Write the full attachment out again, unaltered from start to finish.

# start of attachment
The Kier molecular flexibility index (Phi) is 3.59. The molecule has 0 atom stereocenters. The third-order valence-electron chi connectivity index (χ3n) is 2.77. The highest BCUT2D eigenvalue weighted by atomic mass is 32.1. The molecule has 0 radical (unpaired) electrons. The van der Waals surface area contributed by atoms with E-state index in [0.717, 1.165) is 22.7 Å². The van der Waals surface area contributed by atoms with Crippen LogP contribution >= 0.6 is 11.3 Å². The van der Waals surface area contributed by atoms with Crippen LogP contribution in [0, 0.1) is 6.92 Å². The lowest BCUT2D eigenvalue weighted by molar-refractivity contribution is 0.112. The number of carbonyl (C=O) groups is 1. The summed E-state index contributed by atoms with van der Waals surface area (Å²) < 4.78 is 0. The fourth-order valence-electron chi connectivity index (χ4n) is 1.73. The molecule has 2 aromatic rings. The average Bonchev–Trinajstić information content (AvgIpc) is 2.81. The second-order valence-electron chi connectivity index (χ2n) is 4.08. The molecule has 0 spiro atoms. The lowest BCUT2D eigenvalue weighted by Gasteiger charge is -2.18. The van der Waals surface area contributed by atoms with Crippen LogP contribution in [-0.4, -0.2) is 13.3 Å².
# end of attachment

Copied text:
The Kier molecular flexibility index (Phi) is 3.59. The molecule has 0 atom stereocenters. The third-order valence-electron chi connectivity index (χ3n) is 2.77. The highest BCUT2D eigenvalue weighted by atomic mass is 32.1. The molecule has 0 radical (unpaired) electrons. The van der Waals surface area contributed by atoms with E-state index in [0.717, 1.165) is 22.7 Å². The van der Waals surface area contributed by atoms with Crippen LogP contribution >= 0.6 is 11.3 Å². The van der Waals surface area contributed by atoms with Crippen LogP contribution in [0, 0.1) is 6.92 Å². The lowest BCUT2D eigenvalue weighted by molar-refractivity contribution is 0.112. The number of carbonyl (C=O) groups is 1. The summed E-state index contributed by atoms with van der Waals surface area (Å²) < 4.78 is 0. The fourth-order valence-electron chi connectivity index (χ4n) is 1.73. The molecule has 2 aromatic rings. The average Bonchev–Trinajstić information content (AvgIpc) is 2.81. The second-order valence-electron chi connectivity index (χ2n) is 4.08. The molecule has 0 spiro atoms. The lowest BCUT2D eigenvalue weighted by Gasteiger charge is -2.18. The van der Waals surface area contributed by atoms with Crippen LogP contribution in [-0.4, -0.2) is 13.3 Å².